Here's what's inside the Qualcomm-powered Snapdragon Developer Kit for Windows 10 on ARM developers

| |

Qualcomm and Microsoft aim to push the Windows 10 on ARM ecosystem forward with the release of an affordable Snapdragon Developer Kit later this summer. The small form factor PC was announced alongside Qualcomm’s Snapdragon 7c Gen 2 Compute platform, which will power this new Snapdragon Developer Kit and other entry-tier ARM-based Windows laptops.

The official announcement from Qualcomm was pretty light on details regarding the Snapdragon Developer Kit, but the Mac Mini-like PC has been spotted under a different name on the website of the Elitegroup Computer Systems (ECS), a Taiwan-based manufacturer of motherboards and computer products (via Thurrott). ECS has since confirmed to us that its Qualcomm-powered QC710 PC is indeed identical to the Snapdragon Developer Kit, and the company will be working with Microsoft and Qualcomm to promote it with developers in the coming months.

The ECS website has listed comprehensive specs for the Snapdragon Developer Kit, which you can find below:

  • SoC: Qualcomm Snapdragon 7c Compute Platform (SC 7180)
  • Memory: 4GB LPDDR4
  • Storage: 64GB eMMC
  • Ports: 1 USB 2.0 Type-C (PD-Charging), 1 USB 3.2 Gen1 Type-A, 1 USB 2.0 Type-A, 1 MicroSD, 1 Micro-SIM card slot type, 1 Ethernet (10/100), 1 HDMI
  • Connectivity: eSIM, optional 802.11ax WiFi
  • Weight: 0.23 kg
  • Dimensions: 119 mm (W) x 116.6 mm (D) x 35 mm (H)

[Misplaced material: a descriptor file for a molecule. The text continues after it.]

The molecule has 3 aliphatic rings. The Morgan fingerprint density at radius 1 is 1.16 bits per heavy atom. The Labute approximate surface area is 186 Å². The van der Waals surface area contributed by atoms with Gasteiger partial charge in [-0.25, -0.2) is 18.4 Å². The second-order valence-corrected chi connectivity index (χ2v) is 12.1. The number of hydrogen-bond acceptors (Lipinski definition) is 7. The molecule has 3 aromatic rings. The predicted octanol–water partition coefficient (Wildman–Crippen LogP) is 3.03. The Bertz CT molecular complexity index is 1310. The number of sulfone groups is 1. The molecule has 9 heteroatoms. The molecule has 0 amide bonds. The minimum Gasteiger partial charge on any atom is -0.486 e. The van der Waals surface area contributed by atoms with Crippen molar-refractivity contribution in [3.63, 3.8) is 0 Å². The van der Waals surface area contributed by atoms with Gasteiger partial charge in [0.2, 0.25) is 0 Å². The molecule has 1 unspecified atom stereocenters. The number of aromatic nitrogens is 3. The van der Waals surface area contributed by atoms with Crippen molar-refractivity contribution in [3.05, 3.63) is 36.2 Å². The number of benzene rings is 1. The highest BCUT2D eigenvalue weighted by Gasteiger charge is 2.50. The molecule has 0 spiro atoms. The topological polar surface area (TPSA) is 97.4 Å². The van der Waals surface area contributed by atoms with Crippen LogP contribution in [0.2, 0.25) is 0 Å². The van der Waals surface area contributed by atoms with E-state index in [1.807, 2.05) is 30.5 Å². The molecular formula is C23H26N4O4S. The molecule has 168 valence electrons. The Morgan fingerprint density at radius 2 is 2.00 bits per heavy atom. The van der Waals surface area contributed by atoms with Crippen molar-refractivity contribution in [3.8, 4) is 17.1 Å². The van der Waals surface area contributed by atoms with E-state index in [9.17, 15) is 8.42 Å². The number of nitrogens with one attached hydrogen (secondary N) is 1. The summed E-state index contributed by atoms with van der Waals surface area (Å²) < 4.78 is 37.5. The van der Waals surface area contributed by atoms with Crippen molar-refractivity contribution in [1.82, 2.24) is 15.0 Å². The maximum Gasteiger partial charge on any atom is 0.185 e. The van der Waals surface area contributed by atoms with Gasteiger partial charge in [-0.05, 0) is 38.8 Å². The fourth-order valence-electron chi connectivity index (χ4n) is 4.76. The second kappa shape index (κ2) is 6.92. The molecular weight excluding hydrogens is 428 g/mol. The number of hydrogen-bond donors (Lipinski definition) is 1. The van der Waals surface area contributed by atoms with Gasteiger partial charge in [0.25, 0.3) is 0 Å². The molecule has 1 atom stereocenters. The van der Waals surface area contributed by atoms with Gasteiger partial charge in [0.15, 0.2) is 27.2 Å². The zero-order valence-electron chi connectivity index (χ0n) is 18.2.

These are pretty low specs overall, though keep in mind that the purpose of this Snapdragon Developer Kit is to offer an affordable alternative to other Windows 10 on ARM products such as Microsoft's Surface Pro X, which starts at $999. There are no pricing details yet for the Snapdragon Developer Kit, though Qualcomm said that the mini PC will be available to purchase from the Microsoft Store later this summer.

While this small form factor PC is targeting developers, it will be interesting to see if consumers will also be able to get their hands on it later this year. Apple's Mac Mini and Intel's NUC devices have proven that there's definitely a market for mini PCs, and maybe Windows 10 on ARM could really thrive on Qualcomm's new Snapdragon 7c Compute platform.

Do you think Microsoft and other manufacturers could eventually release Qualcomm-powered mini PCs to compete with Apple's M1-based Mac Mini? Sound off in the comments below.

Share This Post:

Previous

Microsoft Teams public preview gets macOS native notifications and new Presenter Mode for meetings

Outlook for iOS and Android to roll out Play my Emails feature in more English-speaking countries

Next